2. In “How to Launch Your Book,” Tim Grahl, author of YOUR FIRST 1000 COPIEStakes writers through a step-by-step process to turn your own contacts into reviewers.
  3. On Savvy Bookwriters, there’s a discussion on book covers and book category placement: “How to Improve Your Amazon Sales Page.”
  4. Novelist Lindsay Buroker offers strategies for maintaining momentum in “How Do You Maintain Steady Books Sales.”
  5. And if your book is languishing online? Indie book distributor Smashwords’ post on “Six Tips to Bring Your Book Back from the Doldrums” might help!
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lexi_leaderboard_728-90And speaking of reviews, writer pal Jon Fore’s latest fantasy adventure, SCROLLS OF THE HARLEQUIN, has just been released! He’s offering free e-copies to any of my readers willing to give it a review. If you’re interested, contact Jon at jon@jonathanfore.com.

 

The Guilty Pleasure

c400318c-a294-4015-ae62-2c1545d20240WRITER’S BLOCK BOOKSTORE has partnered with Rollins College to bring master thriller writer David Baldacci to Central Florida! Baldacci, who has published 30 international bestsellers, will appear in Mills Memorial Hall, on the Rollins College Campus, on Friday, December 1st, at 6:30 pm, to promote his latest book, THE GUILTY.

davidBaldacci is also the founder of Wish You Well Foundation, an organization that provides books—as well as food—to those in need, through Feeding Mind and Body. Donate new or gently used books at the signing! Contact Lauren Zimmerman at Writer’s Block for more info.
Call: (407) 335-4192 Email: info@writersblockbookstore.com

Writing Prompt: Singing the Blues

IN HONOR OF THAT OTHER AMERICAN tradition, join me and make a list of your current woes. Together, we can sing the blues! (I know. This runs counter to the most fundamental of Thanksgiving philosophies—but once we’ve purged our troubles, I’m betting we’ll be better-primed to list our blessings come November 26th!)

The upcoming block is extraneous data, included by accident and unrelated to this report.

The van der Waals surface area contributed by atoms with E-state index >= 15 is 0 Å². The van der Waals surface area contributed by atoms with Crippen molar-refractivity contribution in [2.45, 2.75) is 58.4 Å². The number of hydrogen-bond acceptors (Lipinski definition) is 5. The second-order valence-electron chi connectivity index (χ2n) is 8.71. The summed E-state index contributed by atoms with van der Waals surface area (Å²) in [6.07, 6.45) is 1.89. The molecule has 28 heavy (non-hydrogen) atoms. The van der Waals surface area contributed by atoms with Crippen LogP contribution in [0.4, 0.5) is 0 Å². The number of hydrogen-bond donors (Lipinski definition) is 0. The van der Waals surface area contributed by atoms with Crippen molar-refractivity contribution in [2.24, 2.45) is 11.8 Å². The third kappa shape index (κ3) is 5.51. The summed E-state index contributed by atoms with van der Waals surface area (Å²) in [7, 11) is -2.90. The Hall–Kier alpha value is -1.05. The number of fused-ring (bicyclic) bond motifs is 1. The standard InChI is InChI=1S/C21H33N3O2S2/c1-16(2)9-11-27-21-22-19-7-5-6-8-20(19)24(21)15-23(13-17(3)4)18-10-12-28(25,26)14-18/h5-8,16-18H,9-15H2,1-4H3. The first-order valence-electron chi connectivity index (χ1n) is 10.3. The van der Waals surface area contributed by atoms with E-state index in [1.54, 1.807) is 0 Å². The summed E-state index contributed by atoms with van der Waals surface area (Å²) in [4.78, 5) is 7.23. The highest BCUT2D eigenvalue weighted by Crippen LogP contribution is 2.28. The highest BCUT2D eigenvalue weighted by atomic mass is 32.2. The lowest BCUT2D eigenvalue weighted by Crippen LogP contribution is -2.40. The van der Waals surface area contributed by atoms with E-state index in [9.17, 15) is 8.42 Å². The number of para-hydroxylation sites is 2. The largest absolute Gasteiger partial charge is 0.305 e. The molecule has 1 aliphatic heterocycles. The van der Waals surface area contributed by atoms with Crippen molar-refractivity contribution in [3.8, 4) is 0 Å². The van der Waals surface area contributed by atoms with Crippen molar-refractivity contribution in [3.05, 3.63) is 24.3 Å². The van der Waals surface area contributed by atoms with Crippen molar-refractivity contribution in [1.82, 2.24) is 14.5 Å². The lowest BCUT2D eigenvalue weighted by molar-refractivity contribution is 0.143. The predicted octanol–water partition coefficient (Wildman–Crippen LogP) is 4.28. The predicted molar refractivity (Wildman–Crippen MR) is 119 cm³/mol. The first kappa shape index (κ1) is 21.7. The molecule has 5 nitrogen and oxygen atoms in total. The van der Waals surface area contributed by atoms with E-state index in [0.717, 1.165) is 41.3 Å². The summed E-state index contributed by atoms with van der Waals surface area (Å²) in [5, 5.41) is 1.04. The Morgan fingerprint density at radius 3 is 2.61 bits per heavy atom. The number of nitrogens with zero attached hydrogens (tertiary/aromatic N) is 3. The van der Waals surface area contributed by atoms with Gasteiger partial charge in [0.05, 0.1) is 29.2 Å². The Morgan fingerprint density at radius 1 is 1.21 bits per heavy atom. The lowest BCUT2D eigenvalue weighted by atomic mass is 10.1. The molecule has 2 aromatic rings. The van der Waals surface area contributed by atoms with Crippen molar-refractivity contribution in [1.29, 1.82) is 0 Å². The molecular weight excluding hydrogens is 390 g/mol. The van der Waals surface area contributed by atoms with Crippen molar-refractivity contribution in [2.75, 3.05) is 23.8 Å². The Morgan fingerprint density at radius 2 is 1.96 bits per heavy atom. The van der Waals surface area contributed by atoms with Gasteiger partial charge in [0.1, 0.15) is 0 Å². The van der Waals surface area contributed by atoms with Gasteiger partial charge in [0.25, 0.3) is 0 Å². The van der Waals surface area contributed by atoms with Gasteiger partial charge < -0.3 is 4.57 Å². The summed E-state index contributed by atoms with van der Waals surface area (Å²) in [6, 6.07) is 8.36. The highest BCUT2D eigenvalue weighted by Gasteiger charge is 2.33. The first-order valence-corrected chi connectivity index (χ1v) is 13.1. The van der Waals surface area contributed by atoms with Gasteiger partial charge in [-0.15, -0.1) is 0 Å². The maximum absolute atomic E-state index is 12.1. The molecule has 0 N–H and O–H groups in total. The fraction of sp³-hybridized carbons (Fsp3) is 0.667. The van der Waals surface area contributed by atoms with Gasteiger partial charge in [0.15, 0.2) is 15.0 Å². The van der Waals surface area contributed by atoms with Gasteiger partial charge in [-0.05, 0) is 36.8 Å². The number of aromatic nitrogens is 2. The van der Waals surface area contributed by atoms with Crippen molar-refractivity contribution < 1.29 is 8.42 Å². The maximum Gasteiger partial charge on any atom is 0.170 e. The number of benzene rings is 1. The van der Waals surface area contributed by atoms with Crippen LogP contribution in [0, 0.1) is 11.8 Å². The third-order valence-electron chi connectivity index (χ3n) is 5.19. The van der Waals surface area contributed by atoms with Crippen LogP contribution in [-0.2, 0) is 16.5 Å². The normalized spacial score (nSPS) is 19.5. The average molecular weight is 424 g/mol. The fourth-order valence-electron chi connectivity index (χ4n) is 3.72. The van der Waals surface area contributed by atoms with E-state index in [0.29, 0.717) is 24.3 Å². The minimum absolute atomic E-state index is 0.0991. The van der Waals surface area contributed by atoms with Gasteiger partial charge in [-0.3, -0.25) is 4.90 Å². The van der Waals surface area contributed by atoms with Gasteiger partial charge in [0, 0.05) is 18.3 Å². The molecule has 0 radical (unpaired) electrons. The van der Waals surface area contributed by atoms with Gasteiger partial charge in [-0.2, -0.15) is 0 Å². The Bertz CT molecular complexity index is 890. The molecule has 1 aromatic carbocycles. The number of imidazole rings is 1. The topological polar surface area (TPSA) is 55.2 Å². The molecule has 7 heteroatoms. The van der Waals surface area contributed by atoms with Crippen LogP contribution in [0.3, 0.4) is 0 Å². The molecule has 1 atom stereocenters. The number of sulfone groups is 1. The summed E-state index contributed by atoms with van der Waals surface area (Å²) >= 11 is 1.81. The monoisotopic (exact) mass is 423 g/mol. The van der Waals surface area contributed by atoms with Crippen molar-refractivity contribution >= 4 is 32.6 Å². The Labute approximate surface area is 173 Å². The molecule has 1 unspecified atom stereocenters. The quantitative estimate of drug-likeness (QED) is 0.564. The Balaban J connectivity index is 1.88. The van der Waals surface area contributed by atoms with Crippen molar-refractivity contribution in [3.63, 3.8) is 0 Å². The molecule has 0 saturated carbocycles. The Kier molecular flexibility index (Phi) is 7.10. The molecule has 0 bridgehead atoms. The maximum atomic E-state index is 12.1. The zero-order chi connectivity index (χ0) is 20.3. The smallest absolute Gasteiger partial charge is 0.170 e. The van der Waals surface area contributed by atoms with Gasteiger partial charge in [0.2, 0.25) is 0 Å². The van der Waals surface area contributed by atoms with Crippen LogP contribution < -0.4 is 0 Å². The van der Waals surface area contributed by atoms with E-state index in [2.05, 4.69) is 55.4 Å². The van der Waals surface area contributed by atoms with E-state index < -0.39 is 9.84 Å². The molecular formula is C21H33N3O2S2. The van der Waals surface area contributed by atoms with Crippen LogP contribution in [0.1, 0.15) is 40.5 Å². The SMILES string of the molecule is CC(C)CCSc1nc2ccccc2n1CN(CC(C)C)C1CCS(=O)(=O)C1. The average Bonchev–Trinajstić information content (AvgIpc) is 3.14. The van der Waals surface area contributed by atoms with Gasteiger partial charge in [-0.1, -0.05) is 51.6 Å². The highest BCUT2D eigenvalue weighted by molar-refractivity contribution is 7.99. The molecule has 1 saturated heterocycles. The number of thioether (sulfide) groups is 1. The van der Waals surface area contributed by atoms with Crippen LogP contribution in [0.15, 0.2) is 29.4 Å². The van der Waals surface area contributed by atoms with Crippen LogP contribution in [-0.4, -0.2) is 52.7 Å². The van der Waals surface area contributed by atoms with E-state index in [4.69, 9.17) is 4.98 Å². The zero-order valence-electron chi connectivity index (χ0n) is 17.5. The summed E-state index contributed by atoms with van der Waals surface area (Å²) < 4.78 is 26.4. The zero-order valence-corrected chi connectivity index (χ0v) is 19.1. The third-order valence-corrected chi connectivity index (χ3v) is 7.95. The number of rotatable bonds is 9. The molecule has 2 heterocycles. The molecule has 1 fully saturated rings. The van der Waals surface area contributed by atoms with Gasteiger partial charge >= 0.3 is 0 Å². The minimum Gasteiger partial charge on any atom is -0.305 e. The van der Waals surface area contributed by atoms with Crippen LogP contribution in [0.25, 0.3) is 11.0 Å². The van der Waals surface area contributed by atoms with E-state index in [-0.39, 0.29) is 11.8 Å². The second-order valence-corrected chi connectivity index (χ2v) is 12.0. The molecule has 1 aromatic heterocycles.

Writing prompt

So, we’ll start by creating our lists. Go ahead and jot down your current afflictions—as many or as few as you choose. Here’s my short list:

  • My BFF from wild-childhood just turned 60. Which means—guess what—I’m not far behind.
  • According to my periodontist (my relationship with whom is, in itself, worthy material for a blues song), I’m gearing up for a third gum graft.
  • If you look closely enough (and please don’t) you can see that my hair is thinning at the part.

Okay, now let’s turn our blues into blues LYRICS!51Z8W1N5JRL

12-bar blues lyrics are pretty simple: The basic verse pattern is AAB, AAB, AAB . . . for as long as you’ve got something to sing about. All three lines of each verse rhyme—and the first two lines of each verse are (almost) identical. Oh! And don’t forget to give your song an awesomely pitiful title. Here’s mine:

The Not Getting Any Younger Blues

A. My ol’ best friend’s gone way past the halfway point
A. Yeah, my ol’ best friend’s gone way past life’s halfway point
B. Now, I’m shuffling along just a step behind her,
hard of hearing and creaky of joint

A. My ol’ periodontist, he’s tellin’ me my gums are too thin
A. Yeah, my ol’ periodontist’s sayin’ my pink ol’ gums are thin
B. I gotta lay back in his chair again an’ let him patch some roof-of-my-mouth skin back in

A. My good ol’ hair’s thinner now than when I was young and fine
A. Oh, my good ol’ hair’s thinner than when I was young and fine
B. So I’m doin’ a swoop-di-doop comb-over just to cover up the ever-widening line

A. My ol’ best friend’s gone way past the halfway point
A. Yeah, my ol’ best friend’s gone way past life’s halfway point
B. I’m just shuffling along, hard of hearing, creaky of joint, and only one step behind

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If you’ve shuffled along this far with me, and want to learn more about the blues, check out PBS’s Blues Classroom and Danny Chicago’s “How to Write the Blues”!